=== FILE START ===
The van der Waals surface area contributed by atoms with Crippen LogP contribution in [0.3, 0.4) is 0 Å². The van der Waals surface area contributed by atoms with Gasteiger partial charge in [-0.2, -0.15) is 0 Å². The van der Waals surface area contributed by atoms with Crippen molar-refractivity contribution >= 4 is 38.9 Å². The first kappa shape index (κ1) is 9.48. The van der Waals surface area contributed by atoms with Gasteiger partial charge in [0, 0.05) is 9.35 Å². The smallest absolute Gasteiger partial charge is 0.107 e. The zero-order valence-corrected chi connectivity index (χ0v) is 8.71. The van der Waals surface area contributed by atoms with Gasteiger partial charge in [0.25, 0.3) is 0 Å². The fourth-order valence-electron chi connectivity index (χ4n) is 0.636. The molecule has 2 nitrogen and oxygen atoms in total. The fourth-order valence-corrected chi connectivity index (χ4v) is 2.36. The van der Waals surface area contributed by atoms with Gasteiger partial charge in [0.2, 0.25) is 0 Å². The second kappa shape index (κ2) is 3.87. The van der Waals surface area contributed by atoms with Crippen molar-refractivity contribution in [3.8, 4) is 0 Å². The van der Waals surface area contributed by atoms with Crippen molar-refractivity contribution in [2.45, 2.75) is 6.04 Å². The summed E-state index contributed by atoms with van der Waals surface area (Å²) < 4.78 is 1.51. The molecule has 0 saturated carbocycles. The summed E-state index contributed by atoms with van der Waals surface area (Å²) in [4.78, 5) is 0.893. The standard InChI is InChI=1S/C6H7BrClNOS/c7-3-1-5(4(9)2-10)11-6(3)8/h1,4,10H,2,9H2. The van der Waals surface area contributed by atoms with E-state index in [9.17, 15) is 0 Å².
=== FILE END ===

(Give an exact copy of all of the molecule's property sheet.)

The van der Waals surface area contributed by atoms with Crippen LogP contribution in [0.3, 0.4) is 0 Å². The van der Waals surface area contributed by atoms with Gasteiger partial charge in [-0.2, -0.15) is 0 Å². The van der Waals surface area contributed by atoms with Crippen molar-refractivity contribution >= 4 is 38.9 Å². The first kappa shape index (κ1) is 9.48. The van der Waals surface area contributed by atoms with Gasteiger partial charge in [0, 0.05) is 9.35 Å². The smallest absolute Gasteiger partial charge is 0.107 e. The zero-order valence-corrected chi connectivity index (χ0v) is 8.71. The van der Waals surface area contributed by atoms with Gasteiger partial charge in [0.25, 0.3) is 0 Å². The fourth-order valence-electron chi connectivity index (χ4n) is 0.636. The molecule has 2 nitrogen and oxygen atoms in total. The fourth-order valence-corrected chi connectivity index (χ4v) is 2.36. The van der Waals surface area contributed by atoms with Gasteiger partial charge in [0.2, 0.25) is 0 Å². The second kappa shape index (κ2) is 3.87. The van der Waals surface area contributed by atoms with Crippen molar-refractivity contribution in [3.8, 4) is 0 Å². The van der Waals surface area contributed by atoms with Crippen molar-refractivity contribution in [2.45, 2.75) is 6.04 Å². The summed E-state index contributed by atoms with van der Waals surface area (Å²) < 4.78 is 1.51. The molecule has 0 saturated carbocycles. The summed E-state index contributed by atoms with van der Waals surface area (Å²) in [4.78, 5) is 0.893. The standard InChI is InChI=1S/C6H7BrClNOS/c7-3-1-5(4(9)2-10)11-6(3)8/h1,4,10H,2,9H2. The van der Waals surface area contributed by atoms with E-state index in [9.17, 15) is 0 Å².